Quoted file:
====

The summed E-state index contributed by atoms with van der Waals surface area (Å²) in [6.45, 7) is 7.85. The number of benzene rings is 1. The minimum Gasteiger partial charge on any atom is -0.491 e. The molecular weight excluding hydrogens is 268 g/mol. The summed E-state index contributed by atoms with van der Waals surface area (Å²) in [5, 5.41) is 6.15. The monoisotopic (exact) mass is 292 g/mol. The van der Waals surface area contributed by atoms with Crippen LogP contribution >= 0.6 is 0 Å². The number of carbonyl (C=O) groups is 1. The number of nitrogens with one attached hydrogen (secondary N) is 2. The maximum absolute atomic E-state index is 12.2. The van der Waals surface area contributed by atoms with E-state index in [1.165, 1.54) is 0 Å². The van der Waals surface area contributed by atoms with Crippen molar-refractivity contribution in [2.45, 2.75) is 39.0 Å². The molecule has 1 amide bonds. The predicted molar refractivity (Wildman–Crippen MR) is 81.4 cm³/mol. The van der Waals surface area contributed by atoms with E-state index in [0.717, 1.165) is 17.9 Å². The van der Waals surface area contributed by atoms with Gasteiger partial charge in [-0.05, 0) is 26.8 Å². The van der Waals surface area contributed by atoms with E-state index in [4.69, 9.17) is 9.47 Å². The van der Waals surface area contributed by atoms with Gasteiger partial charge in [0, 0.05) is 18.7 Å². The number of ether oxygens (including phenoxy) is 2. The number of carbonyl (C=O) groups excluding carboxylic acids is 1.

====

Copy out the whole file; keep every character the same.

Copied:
The summed E-state index contributed by atoms with van der Waals surface area (Å²) in [6.45, 7) is 7.85. The number of benzene rings is 1. The minimum Gasteiger partial charge on any atom is -0.491 e. The molecular weight excluding hydrogens is 268 g/mol. The summed E-state index contributed by atoms with van der Waals surface area (Å²) in [5, 5.41) is 6.15. The monoisotopic (exact) mass is 292 g/mol. The van der Waals surface area contributed by atoms with Crippen LogP contribution >= 0.6 is 0 Å². The number of carbonyl (C=O) groups is 1. The number of nitrogens with one attached hydrogen (secondary N) is 2. The maximum absolute atomic E-state index is 12.2. The van der Waals surface area contributed by atoms with E-state index in [1.165, 1.54) is 0 Å². The van der Waals surface area contributed by atoms with Crippen molar-refractivity contribution in [2.45, 2.75) is 39.0 Å². The molecule has 1 amide bonds. The predicted molar refractivity (Wildman–Crippen MR) is 81.4 cm³/mol. The van der Waals surface area contributed by atoms with E-state index in [0.717, 1.165) is 17.9 Å². The van der Waals surface area contributed by atoms with Gasteiger partial charge in [-0.05, 0) is 26.8 Å². The van der Waals surface area contributed by atoms with E-state index in [4.69, 9.17) is 9.47 Å². The van der Waals surface area contributed by atoms with Gasteiger partial charge in [0, 0.05) is 18.7 Å². The number of ether oxygens (including phenoxy) is 2. The number of carbonyl (C=O) groups excluding carboxylic acids is 1.